Testing Components of Confirmation: How Acceptance and Challenge from Mothers, Fathers, and Siblings are Related to Adolescent Self-Concept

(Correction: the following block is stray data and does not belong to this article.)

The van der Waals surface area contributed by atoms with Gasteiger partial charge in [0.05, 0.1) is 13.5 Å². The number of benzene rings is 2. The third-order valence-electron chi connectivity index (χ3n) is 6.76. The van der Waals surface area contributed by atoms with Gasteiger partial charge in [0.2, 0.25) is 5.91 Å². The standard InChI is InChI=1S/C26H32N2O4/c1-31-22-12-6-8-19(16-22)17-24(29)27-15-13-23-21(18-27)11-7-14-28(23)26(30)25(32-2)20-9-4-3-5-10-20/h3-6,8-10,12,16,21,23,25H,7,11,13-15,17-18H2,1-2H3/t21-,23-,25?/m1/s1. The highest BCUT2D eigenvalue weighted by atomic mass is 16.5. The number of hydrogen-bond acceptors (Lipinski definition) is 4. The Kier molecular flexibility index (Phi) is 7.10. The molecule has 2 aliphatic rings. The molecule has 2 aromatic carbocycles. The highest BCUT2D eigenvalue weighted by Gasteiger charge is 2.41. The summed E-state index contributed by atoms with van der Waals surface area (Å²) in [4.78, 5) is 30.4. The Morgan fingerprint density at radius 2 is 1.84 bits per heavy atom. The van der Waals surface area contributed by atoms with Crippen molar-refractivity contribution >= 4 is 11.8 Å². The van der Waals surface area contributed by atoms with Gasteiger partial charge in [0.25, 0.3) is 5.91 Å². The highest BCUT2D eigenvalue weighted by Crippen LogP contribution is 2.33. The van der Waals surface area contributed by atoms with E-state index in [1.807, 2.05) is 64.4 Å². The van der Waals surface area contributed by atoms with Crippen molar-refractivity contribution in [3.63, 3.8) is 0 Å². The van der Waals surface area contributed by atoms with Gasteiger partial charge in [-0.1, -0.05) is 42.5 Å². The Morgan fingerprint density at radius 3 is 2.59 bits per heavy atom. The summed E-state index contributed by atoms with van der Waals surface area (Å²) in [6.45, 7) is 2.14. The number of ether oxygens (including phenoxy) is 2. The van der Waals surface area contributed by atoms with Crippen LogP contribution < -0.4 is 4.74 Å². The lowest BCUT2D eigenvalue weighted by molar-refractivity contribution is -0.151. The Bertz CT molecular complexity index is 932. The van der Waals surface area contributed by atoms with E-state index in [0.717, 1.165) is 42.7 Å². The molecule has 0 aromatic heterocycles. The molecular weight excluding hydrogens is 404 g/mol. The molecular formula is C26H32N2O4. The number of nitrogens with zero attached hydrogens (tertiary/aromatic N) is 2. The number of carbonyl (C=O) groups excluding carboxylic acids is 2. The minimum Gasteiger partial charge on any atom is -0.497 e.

The current study assessed how confirmation from family members (mothers, fathers, siblings) was related to adolescents' (ages 13-22) self-concepts. To extend confirmation theory, two components of confirmation were distinguished—acceptance and challenge—to understand their unique and combined contribution to predicting adolescent sense of self. 206 adolescents completed a general questionnaire, and a subset (n=60) completed daily diaries regarding conversations with family members. Analyses of the general perceptions of family interactions suggested the roles of acceptance and challenge in predicting adolescent sense of self varied by family member, whereas analyses of adolescents' reports of daily conversations suggested acceptance and challenge were strong predictors of sense of self regardless of family member. In addition, although the combination of acceptance and challenge was hypothesized to predict the strongest levels of sense of self, analyses suggested the effects of acceptance and challenge were additive. Adolescent participation in conversations, as hypothesized, also mediated the relationship between confirmation and sense of self. Overall, analyses provide partial support for the theoretical extensions, and directions for further theory development and future research are discussed.